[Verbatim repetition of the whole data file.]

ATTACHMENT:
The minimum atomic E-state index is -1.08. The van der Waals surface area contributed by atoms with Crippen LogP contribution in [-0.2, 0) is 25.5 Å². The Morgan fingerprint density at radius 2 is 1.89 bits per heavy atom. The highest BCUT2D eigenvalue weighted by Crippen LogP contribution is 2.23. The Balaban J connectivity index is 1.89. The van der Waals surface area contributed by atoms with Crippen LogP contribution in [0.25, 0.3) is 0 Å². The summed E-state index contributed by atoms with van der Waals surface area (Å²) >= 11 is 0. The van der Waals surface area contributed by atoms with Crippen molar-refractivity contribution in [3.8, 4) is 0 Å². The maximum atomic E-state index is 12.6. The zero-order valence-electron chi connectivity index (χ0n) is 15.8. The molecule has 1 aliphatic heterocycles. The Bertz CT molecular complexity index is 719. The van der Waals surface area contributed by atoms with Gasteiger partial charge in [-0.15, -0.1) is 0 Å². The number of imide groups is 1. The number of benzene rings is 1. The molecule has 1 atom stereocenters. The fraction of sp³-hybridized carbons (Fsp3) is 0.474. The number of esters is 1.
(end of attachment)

The minimum atomic E-state index is -1.08. The van der Waals surface area contributed by atoms with Crippen LogP contribution in [-0.2, 0) is 25.5 Å². The Morgan fingerprint density at radius 2 is 1.89 bits per heavy atom. The highest BCUT2D eigenvalue weighted by Crippen LogP contribution is 2.23. The Balaban J connectivity index is 1.89. The van der Waals surface area contributed by atoms with Crippen LogP contribution in [0.25, 0.3) is 0 Å². The summed E-state index contributed by atoms with van der Waals surface area (Å²) >= 11 is 0. The van der Waals surface area contributed by atoms with Crippen molar-refractivity contribution in [3.8, 4) is 0 Å². The maximum atomic E-state index is 12.6. The zero-order valence-electron chi connectivity index (χ0n) is 15.8. The molecule has 1 aliphatic heterocycles. The Bertz CT molecular complexity index is 719. The van der Waals surface area contributed by atoms with Gasteiger partial charge in [-0.15, -0.1) is 0 Å². The number of imide groups is 1. The number of benzene rings is 1. The molecule has 1 atom stereocenters. The fraction of sp³-hybridized carbons (Fsp3) is 0.474. The number of esters is 1.